Since moving to the beach here in San Clemente, Ecuador we have had to change our life style somewhat. Most of those changes have been very easy! For example, we no longer have raincoats, parkas, sweaters, hoodies, gloves, mittens, and a dozen wool hats stuffed into a closet near the front door. We have not set an alarm clock for more than two years. And, we have to search around in the bottom of our drawers to find long pants two or three times a year when we need to, “dress-up!”
One of the other changes we have made requires that we check the tide charts. The beach in San Clemente and San Jacinto has a very gradual slope and when the tide is low, flat stretches of wide open beach allow for pleasant walks on compacted sand for miles on beaches about fifty yards wide! But, twice each 24 hour period high tides come and lap up against the rocks in spots leaving only isolated sections of dry sand beach. In San Clemente and San Jacinto the regularly dry sections are generally used by fishermen to keep their boats above sea level when not in use. So, when we want to walk on the beach – we first check the local tide chart at: http://tides.mobilegeographics.com/locations/3576.html and schedule our walk to allow for plenty of open beach at low tide.
For the last week (and now especially this last weekend and today) the whole shore of Ecuador has been experiencing what is called locally an aguaje (pronounced ah-guah-hey). We are fortunate to live in an area that is somewhat protected by a large bay-like shallow water area that moderates the waves most of the time, so we have not experienced some of the destruction and road damage that others up and down the coast have been experiencing, But even our bay does not stop the sea from rising and falling as dictated by the moon, sun, and earth’s rotation.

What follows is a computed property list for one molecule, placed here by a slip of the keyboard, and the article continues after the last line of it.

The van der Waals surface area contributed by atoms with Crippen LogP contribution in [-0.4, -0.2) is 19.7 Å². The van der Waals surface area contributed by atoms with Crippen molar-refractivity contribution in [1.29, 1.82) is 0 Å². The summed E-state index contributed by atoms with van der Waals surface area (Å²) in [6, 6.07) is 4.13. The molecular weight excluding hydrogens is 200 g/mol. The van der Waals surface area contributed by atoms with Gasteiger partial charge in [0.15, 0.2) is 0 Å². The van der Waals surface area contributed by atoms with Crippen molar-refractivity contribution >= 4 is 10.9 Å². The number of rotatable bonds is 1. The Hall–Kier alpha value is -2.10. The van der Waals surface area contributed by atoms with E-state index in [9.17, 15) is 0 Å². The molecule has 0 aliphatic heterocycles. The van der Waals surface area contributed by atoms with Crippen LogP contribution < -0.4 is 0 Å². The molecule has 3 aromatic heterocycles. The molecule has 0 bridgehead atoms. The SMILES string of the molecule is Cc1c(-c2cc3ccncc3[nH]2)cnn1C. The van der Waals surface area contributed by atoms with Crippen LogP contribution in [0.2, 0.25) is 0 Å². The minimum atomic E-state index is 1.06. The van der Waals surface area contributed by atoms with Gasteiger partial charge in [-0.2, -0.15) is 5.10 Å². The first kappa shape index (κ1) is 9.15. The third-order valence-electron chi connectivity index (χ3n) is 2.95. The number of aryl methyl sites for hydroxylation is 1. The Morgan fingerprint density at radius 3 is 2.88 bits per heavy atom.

On Friday, I had to run to San Jacinto in the afternoon for errands and I took along my camera to see if I could document the effects of the aguaje in our area. Looking northward up the beach from central San Jacinto looked like this on Friday afternoon.
This view might not mean much to many of you, but most of the beach between where I was standing and the Hotel San Jacinto (the white building on the jetty in the distance) generally has twenty-five or thirty feet of exposed dry beach at high tide. On this afternoon the waves were splashing up against the rock walls that protect the malecon (beach-side roadway).
Three days of unusually high tide had washed sand and debris up onto the roadway and some of the low lying lots on the beach road were small lakes.
The bamboo posts in this picture are generally used on dry beach to support shade tents and to hang up hammocks.
These waves are washing into the outside dining area of the Hotel San Jacinto and turning their pool into a sea water aquarium.
In San Clemente the fishermen had to move their boats high up onto the beach above the ramada structures they generally use to store their boats.
Gratefully, our friend Jan’s house sits high enough on the rocks to be unaffected by the waves of the aguaje.
The following video clip gives you an idea of the waves sloshing onto the malecon in San Jacinto:
And this one shows an area of beach generally dry at high tide where fishermen usually line up their boats and work on their nets:
But, my Ecuadorian friends take all of this in stride and make the most of the high tides! Here is a family that came from Portoviejo to go to the beach. Apparently, they did not check the tide charts and, instead spent their time waiting for the tide to recede at this boat ramp:
And again as a bigger wave washed up:
Having raised sons in Southern California, I was not surprising to see young men and boys taking advantage of the higher tides just like true Californians would.
We have one more day of extra high tides to go today and then the beach should go back to its’ normal boundaries, the fishermen will retrieve their boats from the high ground, cities and home owners will clean up and life will return to normal here where…
Life is good in Ecuador!